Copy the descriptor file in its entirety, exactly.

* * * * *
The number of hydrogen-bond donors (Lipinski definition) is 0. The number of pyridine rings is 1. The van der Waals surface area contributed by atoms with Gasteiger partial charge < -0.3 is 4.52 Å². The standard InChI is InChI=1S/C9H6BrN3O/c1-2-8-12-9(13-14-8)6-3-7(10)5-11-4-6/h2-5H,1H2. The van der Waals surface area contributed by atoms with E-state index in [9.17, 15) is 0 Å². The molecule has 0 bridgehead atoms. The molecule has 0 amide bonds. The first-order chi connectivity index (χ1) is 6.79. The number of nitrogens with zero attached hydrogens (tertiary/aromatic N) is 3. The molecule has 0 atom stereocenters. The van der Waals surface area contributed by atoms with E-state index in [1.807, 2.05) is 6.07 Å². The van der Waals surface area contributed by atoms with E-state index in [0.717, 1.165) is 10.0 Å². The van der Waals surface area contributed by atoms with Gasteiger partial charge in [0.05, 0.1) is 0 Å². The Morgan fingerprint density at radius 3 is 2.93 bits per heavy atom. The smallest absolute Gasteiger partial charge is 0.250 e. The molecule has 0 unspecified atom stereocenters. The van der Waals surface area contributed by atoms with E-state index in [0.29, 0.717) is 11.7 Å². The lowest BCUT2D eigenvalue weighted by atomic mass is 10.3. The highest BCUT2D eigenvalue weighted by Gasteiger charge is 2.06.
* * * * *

The number of hydrogen-bond donors (Lipinski definition) is 0. The number of pyridine rings is 1. The van der Waals surface area contributed by atoms with Gasteiger partial charge < -0.3 is 4.52 Å². The standard InChI is InChI=1S/C9H6BrN3O/c1-2-8-12-9(13-14-8)6-3-7(10)5-11-4-6/h2-5H,1H2. The van der Waals surface area contributed by atoms with E-state index in [9.17, 15) is 0 Å². The molecule has 0 bridgehead atoms. The molecule has 0 amide bonds. The first-order chi connectivity index (χ1) is 6.79. The number of nitrogens with zero attached hydrogens (tertiary/aromatic N) is 3. The molecule has 0 atom stereocenters. The van der Waals surface area contributed by atoms with E-state index in [1.807, 2.05) is 6.07 Å². The van der Waals surface area contributed by atoms with E-state index in [0.717, 1.165) is 10.0 Å². The van der Waals surface area contributed by atoms with Gasteiger partial charge in [0.05, 0.1) is 0 Å². The Morgan fingerprint density at radius 3 is 2.93 bits per heavy atom. The smallest absolute Gasteiger partial charge is 0.250 e. The molecule has 0 unspecified atom stereocenters. The van der Waals surface area contributed by atoms with E-state index in [0.29, 0.717) is 11.7 Å². The lowest BCUT2D eigenvalue weighted by atomic mass is 10.3. The highest BCUT2D eigenvalue weighted by Gasteiger charge is 2.06.